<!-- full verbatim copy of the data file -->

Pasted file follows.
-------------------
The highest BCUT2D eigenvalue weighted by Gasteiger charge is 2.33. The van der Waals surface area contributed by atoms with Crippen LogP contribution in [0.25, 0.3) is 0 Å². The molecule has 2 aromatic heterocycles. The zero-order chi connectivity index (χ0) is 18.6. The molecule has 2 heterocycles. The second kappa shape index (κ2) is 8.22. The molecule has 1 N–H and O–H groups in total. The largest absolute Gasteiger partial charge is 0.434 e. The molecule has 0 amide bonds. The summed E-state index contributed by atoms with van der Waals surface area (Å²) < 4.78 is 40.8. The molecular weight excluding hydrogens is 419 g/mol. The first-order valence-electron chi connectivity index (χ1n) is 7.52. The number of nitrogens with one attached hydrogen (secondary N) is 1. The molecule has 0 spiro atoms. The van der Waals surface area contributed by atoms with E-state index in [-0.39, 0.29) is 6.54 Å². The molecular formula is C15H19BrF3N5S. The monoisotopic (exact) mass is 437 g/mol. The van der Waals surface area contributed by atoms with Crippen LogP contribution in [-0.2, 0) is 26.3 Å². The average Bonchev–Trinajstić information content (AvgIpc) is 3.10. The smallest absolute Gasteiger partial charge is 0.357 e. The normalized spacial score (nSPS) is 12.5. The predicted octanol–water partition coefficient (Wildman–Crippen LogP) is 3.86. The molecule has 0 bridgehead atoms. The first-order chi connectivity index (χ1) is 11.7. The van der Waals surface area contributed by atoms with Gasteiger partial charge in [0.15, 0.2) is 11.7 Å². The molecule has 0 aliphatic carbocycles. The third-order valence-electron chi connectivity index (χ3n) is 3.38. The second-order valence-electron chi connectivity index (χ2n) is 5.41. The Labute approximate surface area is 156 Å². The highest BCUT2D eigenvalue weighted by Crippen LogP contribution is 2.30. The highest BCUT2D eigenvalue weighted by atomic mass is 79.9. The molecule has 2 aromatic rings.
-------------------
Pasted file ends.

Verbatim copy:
The highest BCUT2D eigenvalue weighted by Gasteiger charge is 2.33. The van der Waals surface area contributed by atoms with Crippen LogP contribution in [0.25, 0.3) is 0 Å². The molecule has 2 aromatic heterocycles. The zero-order chi connectivity index (χ0) is 18.6. The molecule has 2 heterocycles. The second kappa shape index (κ2) is 8.22. The molecule has 1 N–H and O–H groups in total. The largest absolute Gasteiger partial charge is 0.434 e. The molecule has 0 amide bonds. The summed E-state index contributed by atoms with van der Waals surface area (Å²) < 4.78 is 40.8. The molecular weight excluding hydrogens is 419 g/mol. The first-order valence-electron chi connectivity index (χ1n) is 7.52. The number of nitrogens with one attached hydrogen (secondary N) is 1. The molecule has 0 spiro atoms. The van der Waals surface area contributed by atoms with E-state index in [-0.39, 0.29) is 6.54 Å². The molecular formula is C15H19BrF3N5S. The monoisotopic (exact) mass is 437 g/mol. The van der Waals surface area contributed by atoms with Crippen LogP contribution in [-0.2, 0) is 26.3 Å². The average Bonchev–Trinajstić information content (AvgIpc) is 3.10. The smallest absolute Gasteiger partial charge is 0.357 e. The normalized spacial score (nSPS) is 12.5. The predicted octanol–water partition coefficient (Wildman–Crippen LogP) is 3.86. The molecule has 0 bridgehead atoms. The first-order chi connectivity index (χ1) is 11.7. The van der Waals surface area contributed by atoms with Gasteiger partial charge in [0.15, 0.2) is 11.7 Å². The molecule has 0 aliphatic carbocycles. The third-order valence-electron chi connectivity index (χ3n) is 3.38. The second-order valence-electron chi connectivity index (χ2n) is 5.41. The Labute approximate surface area is 156 Å². The highest BCUT2D eigenvalue weighted by Crippen LogP contribution is 2.30. The highest BCUT2D eigenvalue weighted by atomic mass is 79.9. The molecule has 2 aromatic rings.